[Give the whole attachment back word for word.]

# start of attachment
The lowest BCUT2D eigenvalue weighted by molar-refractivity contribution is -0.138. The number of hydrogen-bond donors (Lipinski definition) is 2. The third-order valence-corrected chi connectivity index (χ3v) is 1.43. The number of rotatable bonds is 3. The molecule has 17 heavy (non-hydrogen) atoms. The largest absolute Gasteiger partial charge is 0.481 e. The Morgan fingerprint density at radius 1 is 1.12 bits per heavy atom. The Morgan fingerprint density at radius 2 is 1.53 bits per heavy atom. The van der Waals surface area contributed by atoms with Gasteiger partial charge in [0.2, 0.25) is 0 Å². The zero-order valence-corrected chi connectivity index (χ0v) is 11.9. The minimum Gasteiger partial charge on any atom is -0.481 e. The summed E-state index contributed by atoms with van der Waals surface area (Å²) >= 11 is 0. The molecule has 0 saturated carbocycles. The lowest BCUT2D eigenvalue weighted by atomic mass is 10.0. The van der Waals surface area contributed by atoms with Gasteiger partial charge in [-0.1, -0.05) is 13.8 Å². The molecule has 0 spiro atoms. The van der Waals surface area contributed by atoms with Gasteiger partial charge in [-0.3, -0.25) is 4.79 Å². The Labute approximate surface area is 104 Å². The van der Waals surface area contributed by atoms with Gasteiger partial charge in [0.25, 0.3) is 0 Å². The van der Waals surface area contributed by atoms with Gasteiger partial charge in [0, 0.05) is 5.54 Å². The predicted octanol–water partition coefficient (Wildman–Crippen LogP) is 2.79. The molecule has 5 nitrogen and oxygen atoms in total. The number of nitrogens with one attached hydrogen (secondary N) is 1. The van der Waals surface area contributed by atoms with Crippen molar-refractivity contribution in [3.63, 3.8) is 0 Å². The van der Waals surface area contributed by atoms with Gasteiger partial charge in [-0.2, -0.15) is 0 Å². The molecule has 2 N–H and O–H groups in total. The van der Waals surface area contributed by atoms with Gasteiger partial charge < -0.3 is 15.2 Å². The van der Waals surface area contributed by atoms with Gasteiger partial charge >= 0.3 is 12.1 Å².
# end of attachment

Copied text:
The lowest BCUT2D eigenvalue weighted by molar-refractivity contribution is -0.138. The number of hydrogen-bond donors (Lipinski definition) is 2. The third-order valence-corrected chi connectivity index (χ3v) is 1.43. The number of rotatable bonds is 3. The molecule has 17 heavy (non-hydrogen) atoms. The largest absolute Gasteiger partial charge is 0.481 e. The Morgan fingerprint density at radius 1 is 1.12 bits per heavy atom. The Morgan fingerprint density at radius 2 is 1.53 bits per heavy atom. The van der Waals surface area contributed by atoms with Gasteiger partial charge in [0.2, 0.25) is 0 Å². The zero-order valence-corrected chi connectivity index (χ0v) is 11.9. The minimum Gasteiger partial charge on any atom is -0.481 e. The summed E-state index contributed by atoms with van der Waals surface area (Å²) >= 11 is 0. The molecule has 0 saturated carbocycles. The lowest BCUT2D eigenvalue weighted by atomic mass is 10.0. The van der Waals surface area contributed by atoms with Gasteiger partial charge in [-0.1, -0.05) is 13.8 Å². The molecule has 0 spiro atoms. The van der Waals surface area contributed by atoms with Gasteiger partial charge in [-0.3, -0.25) is 4.79 Å². The Labute approximate surface area is 104 Å². The van der Waals surface area contributed by atoms with Gasteiger partial charge in [0.25, 0.3) is 0 Å². The van der Waals surface area contributed by atoms with Gasteiger partial charge in [0, 0.05) is 5.54 Å². The predicted octanol–water partition coefficient (Wildman–Crippen LogP) is 2.79. The molecule has 5 nitrogen and oxygen atoms in total. The number of nitrogens with one attached hydrogen (secondary N) is 1. The van der Waals surface area contributed by atoms with Crippen molar-refractivity contribution in [3.63, 3.8) is 0 Å². The van der Waals surface area contributed by atoms with Gasteiger partial charge in [-0.2, -0.15) is 0 Å². The molecule has 2 N–H and O–H groups in total. The van der Waals surface area contributed by atoms with Gasteiger partial charge < -0.3 is 15.2 Å². The van der Waals surface area contributed by atoms with Gasteiger partial charge >= 0.3 is 12.1 Å².